In the autumn of 2016, Jessica Simpson was casting around for a role in Auckland’s tourism industry. She had recently returned from an exciting year of adventure spent roaming around discovering the sights, history, and cultures of Europe, and the rich experience gave her an idea for a career back home.
Jessica applied for and landed a front of house position at Auckland’s popular Maritime Museum, just in time to get on board with a ServiceIQ Tourism on-job qualification programme.
Having an employer who was prepared to train her was just the ticket for the bright 23 year-old gifted with common sense, curiousity, a willingness to learn and a natural flair for getting along with people.
Jessica says that although she’d completed a couple of years towards a Bachelor of Arts Degree, university hadn’t been as fulfilling as she’d wanted.
“University doesn’t work for everyone, and it didn’t work for me. At the museum, it’s great to have an opportunity to better yourself on the job where you can gain the skills and formal qualifications. Completing the programme is an achievement and something you can always take with you. It’s great to have that endorsement on my CV.”
After three months at the museum, she was made a bookings co-ordinator and public events assistant.
The New Zealand Maritime Museum’s offer to visitors for every age is huge; ranging from the highly popular education programmes, permanent collections and new exhibitions, to trips on the harbour aboard one of the museum’s three vessels – an elegant tall ship, a steam launch, and a WWI launch restored by the conservation team and volunteers.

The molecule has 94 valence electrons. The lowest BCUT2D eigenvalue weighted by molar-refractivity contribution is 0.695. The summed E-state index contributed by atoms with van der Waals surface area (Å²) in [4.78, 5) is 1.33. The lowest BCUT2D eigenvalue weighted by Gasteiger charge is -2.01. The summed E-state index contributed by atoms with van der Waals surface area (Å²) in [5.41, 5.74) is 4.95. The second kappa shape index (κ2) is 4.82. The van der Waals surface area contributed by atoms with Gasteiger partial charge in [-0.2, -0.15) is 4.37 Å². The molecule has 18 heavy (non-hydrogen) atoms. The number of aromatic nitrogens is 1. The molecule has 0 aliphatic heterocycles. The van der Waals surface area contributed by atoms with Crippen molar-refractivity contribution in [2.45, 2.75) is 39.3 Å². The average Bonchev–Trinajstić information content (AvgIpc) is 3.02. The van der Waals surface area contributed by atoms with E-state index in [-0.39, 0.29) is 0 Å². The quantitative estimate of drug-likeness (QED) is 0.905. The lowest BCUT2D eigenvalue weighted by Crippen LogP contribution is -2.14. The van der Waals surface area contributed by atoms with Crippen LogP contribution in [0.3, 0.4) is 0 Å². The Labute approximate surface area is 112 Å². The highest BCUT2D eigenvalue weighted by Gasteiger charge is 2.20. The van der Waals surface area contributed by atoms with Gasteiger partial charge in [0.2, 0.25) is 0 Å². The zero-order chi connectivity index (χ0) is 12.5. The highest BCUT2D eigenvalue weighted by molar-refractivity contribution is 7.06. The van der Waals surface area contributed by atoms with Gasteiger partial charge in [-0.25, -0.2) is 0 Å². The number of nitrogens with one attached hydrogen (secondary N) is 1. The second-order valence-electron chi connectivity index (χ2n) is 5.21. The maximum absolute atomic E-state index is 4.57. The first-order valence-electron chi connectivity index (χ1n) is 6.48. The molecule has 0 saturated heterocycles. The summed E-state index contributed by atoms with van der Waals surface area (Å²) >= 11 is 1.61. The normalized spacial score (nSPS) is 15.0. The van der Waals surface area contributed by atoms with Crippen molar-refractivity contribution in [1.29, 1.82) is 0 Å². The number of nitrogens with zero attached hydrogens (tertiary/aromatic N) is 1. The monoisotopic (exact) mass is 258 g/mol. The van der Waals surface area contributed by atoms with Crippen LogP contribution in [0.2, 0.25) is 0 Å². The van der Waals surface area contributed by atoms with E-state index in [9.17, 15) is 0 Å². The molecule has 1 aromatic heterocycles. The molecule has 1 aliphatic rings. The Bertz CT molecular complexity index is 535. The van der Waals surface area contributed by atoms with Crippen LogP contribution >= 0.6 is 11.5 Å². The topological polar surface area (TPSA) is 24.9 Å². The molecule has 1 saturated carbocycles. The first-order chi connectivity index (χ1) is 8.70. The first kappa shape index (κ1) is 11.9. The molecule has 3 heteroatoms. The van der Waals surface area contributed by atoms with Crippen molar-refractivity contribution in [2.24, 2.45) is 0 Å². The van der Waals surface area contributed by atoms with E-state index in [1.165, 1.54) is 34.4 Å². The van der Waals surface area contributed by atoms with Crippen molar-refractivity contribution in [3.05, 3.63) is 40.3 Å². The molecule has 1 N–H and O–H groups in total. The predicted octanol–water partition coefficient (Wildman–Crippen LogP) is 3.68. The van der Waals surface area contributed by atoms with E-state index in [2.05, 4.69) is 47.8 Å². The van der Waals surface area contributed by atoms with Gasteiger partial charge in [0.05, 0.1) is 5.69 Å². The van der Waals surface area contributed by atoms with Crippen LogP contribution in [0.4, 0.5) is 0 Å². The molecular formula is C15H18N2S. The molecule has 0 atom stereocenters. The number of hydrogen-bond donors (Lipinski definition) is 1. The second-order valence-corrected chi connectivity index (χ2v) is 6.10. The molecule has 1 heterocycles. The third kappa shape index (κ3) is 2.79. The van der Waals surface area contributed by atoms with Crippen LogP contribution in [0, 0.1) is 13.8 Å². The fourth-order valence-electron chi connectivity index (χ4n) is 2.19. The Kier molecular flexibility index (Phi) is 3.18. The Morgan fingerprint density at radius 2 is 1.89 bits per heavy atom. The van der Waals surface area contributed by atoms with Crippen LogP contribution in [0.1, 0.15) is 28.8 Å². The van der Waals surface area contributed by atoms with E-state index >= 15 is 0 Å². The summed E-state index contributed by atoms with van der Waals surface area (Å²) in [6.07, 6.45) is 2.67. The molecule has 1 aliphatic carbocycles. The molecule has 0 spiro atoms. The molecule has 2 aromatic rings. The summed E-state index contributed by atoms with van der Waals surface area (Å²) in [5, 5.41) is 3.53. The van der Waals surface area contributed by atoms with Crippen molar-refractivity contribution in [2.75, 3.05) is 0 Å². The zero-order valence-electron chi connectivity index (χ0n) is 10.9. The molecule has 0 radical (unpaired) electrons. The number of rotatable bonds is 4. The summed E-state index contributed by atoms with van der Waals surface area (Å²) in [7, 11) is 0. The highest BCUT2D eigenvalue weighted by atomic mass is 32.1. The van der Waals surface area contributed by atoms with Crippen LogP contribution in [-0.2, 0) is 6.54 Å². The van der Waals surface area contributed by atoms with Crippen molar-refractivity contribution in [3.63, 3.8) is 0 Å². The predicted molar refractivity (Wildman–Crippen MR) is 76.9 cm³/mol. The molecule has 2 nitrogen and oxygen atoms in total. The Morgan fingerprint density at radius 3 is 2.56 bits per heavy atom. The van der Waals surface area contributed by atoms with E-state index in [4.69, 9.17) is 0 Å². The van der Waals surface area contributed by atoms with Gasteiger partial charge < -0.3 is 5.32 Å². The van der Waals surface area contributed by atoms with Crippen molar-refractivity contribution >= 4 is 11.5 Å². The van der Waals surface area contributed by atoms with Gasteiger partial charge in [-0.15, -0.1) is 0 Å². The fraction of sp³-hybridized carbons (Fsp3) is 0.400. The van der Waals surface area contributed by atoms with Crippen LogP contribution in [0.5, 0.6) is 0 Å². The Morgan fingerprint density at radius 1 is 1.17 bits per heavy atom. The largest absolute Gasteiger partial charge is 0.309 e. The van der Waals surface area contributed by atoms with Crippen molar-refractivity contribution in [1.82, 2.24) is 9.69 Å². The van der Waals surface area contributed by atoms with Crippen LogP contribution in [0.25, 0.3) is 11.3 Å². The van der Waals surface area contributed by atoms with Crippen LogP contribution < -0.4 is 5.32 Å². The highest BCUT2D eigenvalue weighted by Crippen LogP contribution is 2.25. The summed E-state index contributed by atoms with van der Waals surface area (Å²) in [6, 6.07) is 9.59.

In her roles, Jessica gets to help plan formal exhibition openings and children’s special events, schedule school programmes, help visitors choose what to see and do, and co-ordinate the bookings for thousands, including large groups of students, international tourists and senior citizens.
“One of the biggest challenges is keeping on top of your game,” says Jessica. “Knowing what people are doing and when they are doing it. In the first school term alone, we had 6,000 student visits not counting the tourists, families and other groups.”
Jessica was one of eight employees to upskill on the job in the ServiceIQ Certificate in Tourism (Visitor Experience) Level 3 qualification at the museum. It’s an assessment programme where employees’ skills and knowledge are measured according to high standards in customer service, communication, Māori language, pronunciation and customs, tourism knowledge, health, safety and security practices.
Among the most important skills she has gained is a basic working knowledge of Māori culture and language.
She says completing the programme has given her confidence in her role helping people from all over New Zealand and the world get the most out of what the museum has to offer.
“I know I’m doing things properly when it comes to interacting with different cultures, knowing our Māori greetings and the correct pronunciation of Māori place names.”
She’s lifted her game in sales, by knowing how to upsell and make a visitor’s experience even more enjoyable. She’s always trying to discover what a customer is interested in so that she can recommend the best activities in the time they have.
Jessica sums up her first year: “The museum has really opened a lot of opportunities for me and they have given me a lot of opportunities to progress. I’ve received heaps of encouragement. They’ve let me explore where I wanted to go and given me the opportunity to gain qualifications along the way.”